Archive | July 2, 2008

Two Reviews

1. The July/August 2008 issue of the New Individualist features a review by Will Thomas (“Atlas, Seen Through Many Eyes,” pp. 52-55) of Ed Younkins’ anthology Ayn Rand’s Atlas Shrugged: A Philosophical and Literary Companion. Atlas Shrugged: A Philosophical and Literary Companion and The Concept 'Horse' Paradox and Wittgensteinian Conceptual InvestigationsHere’s what he says about my contribution (which he kindly includes among the “best essays” that “accurately represent Rand’s distinctive worldview while bringing something new to the table”):

In “Forced to Rule,” philosopher Roderick Long looks at how Atlas Shrugged may have been in part a response to Plato’s dialogue the Republic. The Republic portrays a collectivist utopia where material life and education are sharply controlled by the government. All must act from duty, not self-interest – even the rulers, who should be wise men forced to rule against their inclinations. Long points out that this is strange, since Plato’s appear to focus on individual flourishing. How can there be individual happiness without any freedom? But Plato was a dualist, holding that real knowledge, truth, and virtue proceed from a realm of Ideas only dimly reflected in material reality, and this made him pessimistic about practical affairs. Long shows how Rand strikes back at this conception of man in Atlas Shrugged and details implicit references to Plato in the text. Rand reject the dichotomy of mind versus body and its attendant splits of spirit versus matter, love versus sex, and art versus engineering. In the climax of Atlas, Rand puts Plato’s doctrine to the test as the villains try to torture John Galt – the best and wisest of men, “an engineer and philosopher” – to make him rule them. (Spoiler: It doesn’t work.)

2. Joel Parthemore has an online review of my colleague Kelly Jolley’s excellent book The Concept ‘Horse’ Paradox and Wittgensteinian Conceptual Investigations. While the book’s topic may appear narrow and arcane, “its target,” as Parthemore notes “is nothing less than the nature of structured thought itself.”

Property, Commerce, Capitalism

Proudhon is a bit like Hegel (by whom he was indirectly influenced) in that he attempts to synthesise and reconcile a myriad of apparently opposing viewpoints, and so it’s risky to rely on any single formulation taken out of context as a reliable indicator of his views, when it may be only a provisional approximation, or one side of a dialectical opposition. Shawn Wilbur has a useful post today about Proudhon’s use of the term, and concept, property.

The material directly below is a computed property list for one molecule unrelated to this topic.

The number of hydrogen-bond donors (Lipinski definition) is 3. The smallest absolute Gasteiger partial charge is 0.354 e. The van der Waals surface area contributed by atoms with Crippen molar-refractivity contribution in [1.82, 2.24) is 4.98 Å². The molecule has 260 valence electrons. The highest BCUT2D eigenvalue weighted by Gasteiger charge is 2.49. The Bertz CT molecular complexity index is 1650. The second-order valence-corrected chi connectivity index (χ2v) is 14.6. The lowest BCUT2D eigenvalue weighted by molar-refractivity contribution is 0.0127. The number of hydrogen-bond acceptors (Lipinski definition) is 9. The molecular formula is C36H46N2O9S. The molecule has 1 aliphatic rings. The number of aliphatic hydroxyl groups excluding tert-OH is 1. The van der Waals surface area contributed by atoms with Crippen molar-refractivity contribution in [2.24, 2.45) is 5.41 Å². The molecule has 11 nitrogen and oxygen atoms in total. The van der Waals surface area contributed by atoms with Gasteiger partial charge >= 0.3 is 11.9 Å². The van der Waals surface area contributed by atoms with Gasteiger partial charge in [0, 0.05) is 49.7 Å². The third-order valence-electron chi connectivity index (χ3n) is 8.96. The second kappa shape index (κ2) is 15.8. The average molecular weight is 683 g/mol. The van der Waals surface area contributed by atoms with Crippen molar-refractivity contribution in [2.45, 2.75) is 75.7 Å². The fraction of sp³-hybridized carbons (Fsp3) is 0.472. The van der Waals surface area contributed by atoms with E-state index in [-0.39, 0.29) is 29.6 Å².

Another post from Shawn refers to a recent interesting article in French. Here’s a quick translation:

A Commerce Without Capitalism

Un Commerce Sans Capitalisme And if commerce and exchange were inseparable from the creation of real spaces of resistance? So many niches of experimentation of a future society – a better one, of course – may be found in the four corners of the world: from the Cartoneros [cardboard recyclers] of Argentina inventing their own economy, to the Diggers of San Francisco trying out freedom-from-payment, passing to the trabendo of the Marseilles quarters that mocks sealed borders [anybody know what this refers to?], without forgetting the utopian anarchists of the 19th century who took the first steps toward workers’ cooperatives. Everywhere there is exchange, there is barter, there is giving and recompensing, there is sharing: in short, there is collective resistance to a capitalist society that seeks to reduce commerce to a mere accumulation of capital with money as the sole intermediary.

The rejection of commerce by the extreme left, generally speaking, is indicative of this confusion between capitalism and commerce. It is true that in a country where six central purchasing centers handle the exchanges among 60 million consumers and 400,000 farmers, it is difficult to think otherwise! And Wal-Mart, the U.S.-based multinational distributor, is now the largest enterprise in the world, ahead of the oil companies.

Yet for all that, one cannot abandon commerce solely to the traffickers in profits. As Michel Besson of the Minga association likes to remind us, “there have always been men and women who desired to exchange with one another in a respectful and peaceful manner, simply because it is much more agreeable for everybody to live without competing with one another, without exploiting one another, without swindling one another. Equity in exchanges forms a part of the culture of many societies around the world.” And it is for this reason that today, over and above the concept-marketing of equitable commerce, there exists around the world a profusion of commercial alternatives, each more amazing than the next, each with its limits since it must come to terms with capitalist society, they offer another way of living together. Sometimes these alternatives escape the supervision of centralist States, which, anxious that nothing should subsist outside their sphere of control, consequently stigmatise such exchanges as “black-market,” “informal,” clandestine – which do not even count in the GDP! Nonetheless, and extremely happily, such experiments remind us that prior to the exchange of merchandise there is also a human exchange, a mode of relation among persons. An exchange that may give birth to emancipation.

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